*This additive effect creates enough of a difference that it would be noticeable, but if you spread out that difference among each unit in a given side, the world will believe that each unit on all 4 sides of the border is the same length.*Now, let’s say that we were working on filling this border with a swag ruler work design, would this be as fast and easy? No, but it wouldn’t be hard. Remember that when you are working with arc rulers, you will alter the depth of the curve’s plunge into the border space every time you alter the length of each swag. To illustrate this, take an 8 1/2 x 11 in piece of scrap paper and orient the paper in portrait orientation. Beginning 1/2 inches above the bottom of the paper, draw a horizontal line across from the left side to the right side. Next, mark a parallel line 2.25 in above that line, then 1.5 inches above the 2nd line, then 1 inch above the 3rd line, and lastly 2.25 inches above the 4th line. (We have just created a series of border spaces of different widths.)

Now, beginning at your lowest line and then working upward, make a tick mark at 0 and 6 in; 0 and 5 inches; 0 and 4 inches. On your next line up, mark a tick mark at 1, 2.5, and 4.5 inches. Your paper should now look like this:

Now, I am using my PTD 6.5 arc for this exercise and I’ve chosen it because it has the most dramatic curve of the 3 arc rulers in the PTD starter pack. Using the tick marks on each line, I am tracing my swags and this is what I get:

What I’m trying to show you is what happens with the depth of the plunge of the curve as you alter the length of a given swag. Remember, you will need to play around with lengths of swags as you determine the ideal swag length for that special border on your real quilt. Is there a way to work around this? I know of two ways:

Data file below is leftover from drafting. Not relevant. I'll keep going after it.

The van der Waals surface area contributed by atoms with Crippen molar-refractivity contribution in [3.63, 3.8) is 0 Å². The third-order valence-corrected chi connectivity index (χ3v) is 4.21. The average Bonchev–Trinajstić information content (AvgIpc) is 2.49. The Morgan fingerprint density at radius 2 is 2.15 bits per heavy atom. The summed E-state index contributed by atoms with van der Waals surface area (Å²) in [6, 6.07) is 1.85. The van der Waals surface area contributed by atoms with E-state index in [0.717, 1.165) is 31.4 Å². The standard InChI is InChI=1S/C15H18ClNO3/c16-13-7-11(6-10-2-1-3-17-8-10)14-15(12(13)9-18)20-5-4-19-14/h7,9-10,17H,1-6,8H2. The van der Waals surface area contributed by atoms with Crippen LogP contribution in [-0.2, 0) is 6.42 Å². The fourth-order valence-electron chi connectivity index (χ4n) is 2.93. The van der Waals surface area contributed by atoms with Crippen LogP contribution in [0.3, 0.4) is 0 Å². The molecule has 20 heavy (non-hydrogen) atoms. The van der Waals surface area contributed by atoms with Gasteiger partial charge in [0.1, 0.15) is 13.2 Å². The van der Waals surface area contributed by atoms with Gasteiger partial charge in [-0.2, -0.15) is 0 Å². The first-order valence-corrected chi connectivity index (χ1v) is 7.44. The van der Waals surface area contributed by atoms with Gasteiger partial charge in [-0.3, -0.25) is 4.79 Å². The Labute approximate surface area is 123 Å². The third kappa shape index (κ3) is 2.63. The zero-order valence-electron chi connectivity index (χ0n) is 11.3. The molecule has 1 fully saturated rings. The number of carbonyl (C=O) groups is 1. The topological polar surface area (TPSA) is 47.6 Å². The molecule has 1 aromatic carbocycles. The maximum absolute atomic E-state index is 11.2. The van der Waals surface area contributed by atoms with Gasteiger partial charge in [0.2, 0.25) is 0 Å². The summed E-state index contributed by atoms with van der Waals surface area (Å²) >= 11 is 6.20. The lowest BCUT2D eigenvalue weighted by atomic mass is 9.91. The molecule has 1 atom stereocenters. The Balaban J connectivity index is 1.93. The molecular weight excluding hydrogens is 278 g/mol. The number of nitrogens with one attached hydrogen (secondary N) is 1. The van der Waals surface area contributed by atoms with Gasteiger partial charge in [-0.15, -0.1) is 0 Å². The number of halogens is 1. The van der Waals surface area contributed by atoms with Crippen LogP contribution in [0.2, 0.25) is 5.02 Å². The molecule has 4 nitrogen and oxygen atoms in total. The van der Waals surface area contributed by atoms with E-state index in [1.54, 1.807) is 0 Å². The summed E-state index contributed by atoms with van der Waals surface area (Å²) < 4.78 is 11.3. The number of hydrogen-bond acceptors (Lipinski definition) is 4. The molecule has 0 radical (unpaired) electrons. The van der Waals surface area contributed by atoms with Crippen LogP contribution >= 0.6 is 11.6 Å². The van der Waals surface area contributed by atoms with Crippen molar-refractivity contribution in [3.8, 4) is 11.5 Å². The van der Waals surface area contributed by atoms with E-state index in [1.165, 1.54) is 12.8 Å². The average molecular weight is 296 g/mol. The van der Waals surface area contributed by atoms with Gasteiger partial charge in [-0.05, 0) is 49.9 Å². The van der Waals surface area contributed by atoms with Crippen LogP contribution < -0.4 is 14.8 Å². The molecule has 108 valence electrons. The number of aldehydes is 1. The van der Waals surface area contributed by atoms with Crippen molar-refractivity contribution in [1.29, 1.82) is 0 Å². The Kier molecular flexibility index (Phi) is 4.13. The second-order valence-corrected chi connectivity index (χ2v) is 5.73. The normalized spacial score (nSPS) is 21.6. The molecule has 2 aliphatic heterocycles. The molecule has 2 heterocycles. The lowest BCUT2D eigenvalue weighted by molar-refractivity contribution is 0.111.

1. Begin building your stash of arc rulers

2. Switch to a border composed of arched swags instead of pure swags. This will resolve these issues completely since you have complete control of how deep of a plunge your arched swag will make by virtue of where you place your tick marks.

In the photo below, you can see how I’ve made a very “plunging” arched swag using a 4 inch long unit. If you compare this to the depth of the swag we were able to make using a 4 inch long unit earlier, there is a huge difference.

OK, that’s it for today and that’s it for the “dry/mundane/boring posts!” The final 3 posts will have you stitching again but using your skills in a very different way. Prepare to have a ton of fun and to realize you have skills that will take you to very fun places and to beautiful design work!

Another great lesson. Thank you.

Patsy, thank you for doing this series. It is really pulling together things that I knew but didn’t quite get how to put it all together. The light bulb has gone off and I can’t wait to use this in one of my projects.

These lessons are priceless. Your a treasure Patsy. Sincerely, thank you.

Thanks, Patsy. This is the info I have been needing. Like all crafting skills it needs lots of practice to be able to become confident in decision making. Thank you so much.

Hi Patsy, I have just read through the lesson a 2nd time and now understand the processes even better. However, I have a question – How do you turn corners? Maybe I am jumping ahead and you will address this in a future lesson. Thank you.

Great lesson Patsy! While the math might not be a lot of fun, I can see where giving a little thought to planning borders in advance

will result in better results. Very easy really…..once I drew it out. Great tip also to measure each border individually & adjust the size of the swags accordingly. Loving these lessons! Thank you!!